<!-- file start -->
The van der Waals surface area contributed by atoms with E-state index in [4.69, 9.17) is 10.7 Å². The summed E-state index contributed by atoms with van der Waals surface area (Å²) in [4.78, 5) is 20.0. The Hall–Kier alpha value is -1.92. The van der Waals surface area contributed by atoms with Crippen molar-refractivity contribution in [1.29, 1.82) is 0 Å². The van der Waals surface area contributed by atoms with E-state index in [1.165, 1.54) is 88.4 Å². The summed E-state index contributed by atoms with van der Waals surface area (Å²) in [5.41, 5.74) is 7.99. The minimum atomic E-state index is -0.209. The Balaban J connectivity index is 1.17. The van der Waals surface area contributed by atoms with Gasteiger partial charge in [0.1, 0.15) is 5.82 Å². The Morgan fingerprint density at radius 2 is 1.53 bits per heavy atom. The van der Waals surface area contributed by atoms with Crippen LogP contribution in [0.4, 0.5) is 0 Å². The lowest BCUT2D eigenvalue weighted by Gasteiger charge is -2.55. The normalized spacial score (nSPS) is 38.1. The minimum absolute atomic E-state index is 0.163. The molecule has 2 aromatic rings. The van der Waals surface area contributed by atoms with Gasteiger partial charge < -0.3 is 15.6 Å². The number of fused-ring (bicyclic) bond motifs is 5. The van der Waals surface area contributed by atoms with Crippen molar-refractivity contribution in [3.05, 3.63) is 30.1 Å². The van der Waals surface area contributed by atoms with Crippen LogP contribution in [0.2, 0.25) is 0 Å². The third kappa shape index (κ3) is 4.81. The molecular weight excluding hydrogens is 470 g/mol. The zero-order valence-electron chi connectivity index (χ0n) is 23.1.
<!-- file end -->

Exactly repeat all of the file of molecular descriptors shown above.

The van der Waals surface area contributed by atoms with E-state index in [4.69, 9.17) is 10.7 Å². The summed E-state index contributed by atoms with van der Waals surface area (Å²) in [4.78, 5) is 20.0. The Hall–Kier alpha value is -1.92. The van der Waals surface area contributed by atoms with Crippen molar-refractivity contribution in [1.29, 1.82) is 0 Å². The van der Waals surface area contributed by atoms with E-state index in [1.165, 1.54) is 88.4 Å². The summed E-state index contributed by atoms with van der Waals surface area (Å²) in [5.41, 5.74) is 7.99. The minimum atomic E-state index is -0.209. The Balaban J connectivity index is 1.17. The van der Waals surface area contributed by atoms with Gasteiger partial charge in [0.1, 0.15) is 5.82 Å². The Morgan fingerprint density at radius 2 is 1.53 bits per heavy atom. The van der Waals surface area contributed by atoms with Crippen LogP contribution in [0.4, 0.5) is 0 Å². The lowest BCUT2D eigenvalue weighted by Gasteiger charge is -2.55. The normalized spacial score (nSPS) is 38.1. The minimum absolute atomic E-state index is 0.163. The molecule has 2 aromatic rings. The van der Waals surface area contributed by atoms with Gasteiger partial charge < -0.3 is 15.6 Å². The number of fused-ring (bicyclic) bond motifs is 5. The van der Waals surface area contributed by atoms with Crippen molar-refractivity contribution in [3.05, 3.63) is 30.1 Å². The van der Waals surface area contributed by atoms with Crippen LogP contribution in [0.2, 0.25) is 0 Å². The third kappa shape index (κ3) is 4.81. The molecular weight excluding hydrogens is 470 g/mol. The zero-order valence-electron chi connectivity index (χ0n) is 23.1.